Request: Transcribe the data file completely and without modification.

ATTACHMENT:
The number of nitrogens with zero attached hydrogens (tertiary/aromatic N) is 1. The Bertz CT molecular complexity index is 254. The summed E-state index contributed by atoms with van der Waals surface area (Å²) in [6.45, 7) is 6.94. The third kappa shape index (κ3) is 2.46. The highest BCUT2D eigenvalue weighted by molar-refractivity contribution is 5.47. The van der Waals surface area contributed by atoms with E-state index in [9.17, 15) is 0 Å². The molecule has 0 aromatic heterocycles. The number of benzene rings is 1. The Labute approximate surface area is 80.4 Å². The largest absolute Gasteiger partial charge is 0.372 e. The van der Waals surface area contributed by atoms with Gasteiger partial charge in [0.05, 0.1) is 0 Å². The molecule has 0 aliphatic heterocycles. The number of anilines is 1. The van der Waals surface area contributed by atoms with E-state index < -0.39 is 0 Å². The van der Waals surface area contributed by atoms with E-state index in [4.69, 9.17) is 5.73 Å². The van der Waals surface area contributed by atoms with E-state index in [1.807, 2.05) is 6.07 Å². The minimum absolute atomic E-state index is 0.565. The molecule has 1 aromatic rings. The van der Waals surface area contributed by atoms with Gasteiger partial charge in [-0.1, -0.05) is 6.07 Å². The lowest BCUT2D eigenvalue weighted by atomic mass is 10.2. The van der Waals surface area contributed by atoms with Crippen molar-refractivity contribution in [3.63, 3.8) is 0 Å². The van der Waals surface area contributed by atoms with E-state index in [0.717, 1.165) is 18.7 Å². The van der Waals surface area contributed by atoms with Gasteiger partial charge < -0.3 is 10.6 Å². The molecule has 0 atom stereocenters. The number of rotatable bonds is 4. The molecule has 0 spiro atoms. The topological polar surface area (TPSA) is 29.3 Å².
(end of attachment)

The number of nitrogens with zero attached hydrogens (tertiary/aromatic N) is 1. The Bertz CT molecular complexity index is 254. The summed E-state index contributed by atoms with van der Waals surface area (Å²) in [6.45, 7) is 6.94. The third kappa shape index (κ3) is 2.46. The highest BCUT2D eigenvalue weighted by molar-refractivity contribution is 5.47. The van der Waals surface area contributed by atoms with E-state index in [9.17, 15) is 0 Å². The molecule has 0 aromatic heterocycles. The number of benzene rings is 1. The Labute approximate surface area is 80.4 Å². The largest absolute Gasteiger partial charge is 0.372 e. The van der Waals surface area contributed by atoms with Gasteiger partial charge in [0.05, 0.1) is 0 Å². The molecule has 0 aliphatic heterocycles. The number of anilines is 1. The van der Waals surface area contributed by atoms with E-state index < -0.39 is 0 Å². The van der Waals surface area contributed by atoms with E-state index in [4.69, 9.17) is 5.73 Å². The van der Waals surface area contributed by atoms with E-state index in [1.807, 2.05) is 6.07 Å². The minimum absolute atomic E-state index is 0.565. The molecule has 1 aromatic rings. The van der Waals surface area contributed by atoms with Gasteiger partial charge in [-0.1, -0.05) is 6.07 Å². The lowest BCUT2D eigenvalue weighted by atomic mass is 10.2. The van der Waals surface area contributed by atoms with Crippen molar-refractivity contribution in [3.63, 3.8) is 0 Å². The van der Waals surface area contributed by atoms with E-state index in [0.717, 1.165) is 18.7 Å². The van der Waals surface area contributed by atoms with Gasteiger partial charge < -0.3 is 10.6 Å². The molecule has 0 atom stereocenters. The number of rotatable bonds is 4. The molecule has 0 spiro atoms. The topological polar surface area (TPSA) is 29.3 Å².